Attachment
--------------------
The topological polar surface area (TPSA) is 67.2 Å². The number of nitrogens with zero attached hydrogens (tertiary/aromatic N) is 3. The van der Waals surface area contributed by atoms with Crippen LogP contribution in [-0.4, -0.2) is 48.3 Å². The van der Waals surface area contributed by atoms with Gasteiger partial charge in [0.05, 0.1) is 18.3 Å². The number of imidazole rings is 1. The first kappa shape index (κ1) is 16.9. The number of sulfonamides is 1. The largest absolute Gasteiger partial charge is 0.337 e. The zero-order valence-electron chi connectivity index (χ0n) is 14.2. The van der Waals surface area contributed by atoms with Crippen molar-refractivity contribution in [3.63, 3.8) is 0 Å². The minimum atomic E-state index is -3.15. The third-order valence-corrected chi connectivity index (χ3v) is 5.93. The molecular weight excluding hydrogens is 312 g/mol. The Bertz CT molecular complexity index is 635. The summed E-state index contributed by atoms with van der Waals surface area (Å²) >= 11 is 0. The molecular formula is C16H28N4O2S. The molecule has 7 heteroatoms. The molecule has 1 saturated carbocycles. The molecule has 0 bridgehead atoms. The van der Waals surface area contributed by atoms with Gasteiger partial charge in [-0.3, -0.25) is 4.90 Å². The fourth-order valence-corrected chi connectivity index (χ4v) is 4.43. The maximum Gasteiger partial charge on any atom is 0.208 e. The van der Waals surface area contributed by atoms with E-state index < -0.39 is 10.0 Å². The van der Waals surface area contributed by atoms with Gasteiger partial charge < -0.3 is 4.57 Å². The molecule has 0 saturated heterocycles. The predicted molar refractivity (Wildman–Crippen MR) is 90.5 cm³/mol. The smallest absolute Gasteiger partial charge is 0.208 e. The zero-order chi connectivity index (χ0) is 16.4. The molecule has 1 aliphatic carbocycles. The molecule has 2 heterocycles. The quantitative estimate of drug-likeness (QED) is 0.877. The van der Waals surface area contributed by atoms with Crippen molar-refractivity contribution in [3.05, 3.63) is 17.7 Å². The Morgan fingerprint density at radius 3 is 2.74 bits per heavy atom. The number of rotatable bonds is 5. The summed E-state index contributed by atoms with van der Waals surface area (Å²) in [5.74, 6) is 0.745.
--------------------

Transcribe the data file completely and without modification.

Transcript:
The topological polar surface area (TPSA) is 67.2 Å². The number of nitrogens with zero attached hydrogens (tertiary/aromatic N) is 3. The van der Waals surface area contributed by atoms with Crippen LogP contribution in [-0.4, -0.2) is 48.3 Å². The van der Waals surface area contributed by atoms with Gasteiger partial charge in [0.05, 0.1) is 18.3 Å². The number of imidazole rings is 1. The first kappa shape index (κ1) is 16.9. The number of sulfonamides is 1. The largest absolute Gasteiger partial charge is 0.337 e. The zero-order valence-electron chi connectivity index (χ0n) is 14.2. The van der Waals surface area contributed by atoms with Crippen molar-refractivity contribution in [3.63, 3.8) is 0 Å². The minimum atomic E-state index is -3.15. The third-order valence-corrected chi connectivity index (χ3v) is 5.93. The molecular weight excluding hydrogens is 312 g/mol. The Bertz CT molecular complexity index is 635. The summed E-state index contributed by atoms with van der Waals surface area (Å²) >= 11 is 0. The molecular formula is C16H28N4O2S. The molecule has 7 heteroatoms. The molecule has 1 saturated carbocycles. The molecule has 0 bridgehead atoms. The van der Waals surface area contributed by atoms with Gasteiger partial charge in [-0.3, -0.25) is 4.90 Å². The fourth-order valence-corrected chi connectivity index (χ4v) is 4.43. The maximum Gasteiger partial charge on any atom is 0.208 e. The van der Waals surface area contributed by atoms with E-state index < -0.39 is 10.0 Å². The van der Waals surface area contributed by atoms with Gasteiger partial charge < -0.3 is 4.57 Å². The molecule has 0 saturated heterocycles. The predicted molar refractivity (Wildman–Crippen MR) is 90.5 cm³/mol. The smallest absolute Gasteiger partial charge is 0.208 e. The zero-order chi connectivity index (χ0) is 16.4. The molecule has 1 aliphatic carbocycles. The molecule has 2 heterocycles. The quantitative estimate of drug-likeness (QED) is 0.877. The van der Waals surface area contributed by atoms with Crippen molar-refractivity contribution in [3.05, 3.63) is 17.7 Å². The Morgan fingerprint density at radius 3 is 2.74 bits per heavy atom. The number of rotatable bonds is 5. The summed E-state index contributed by atoms with van der Waals surface area (Å²) in [5.74, 6) is 0.745.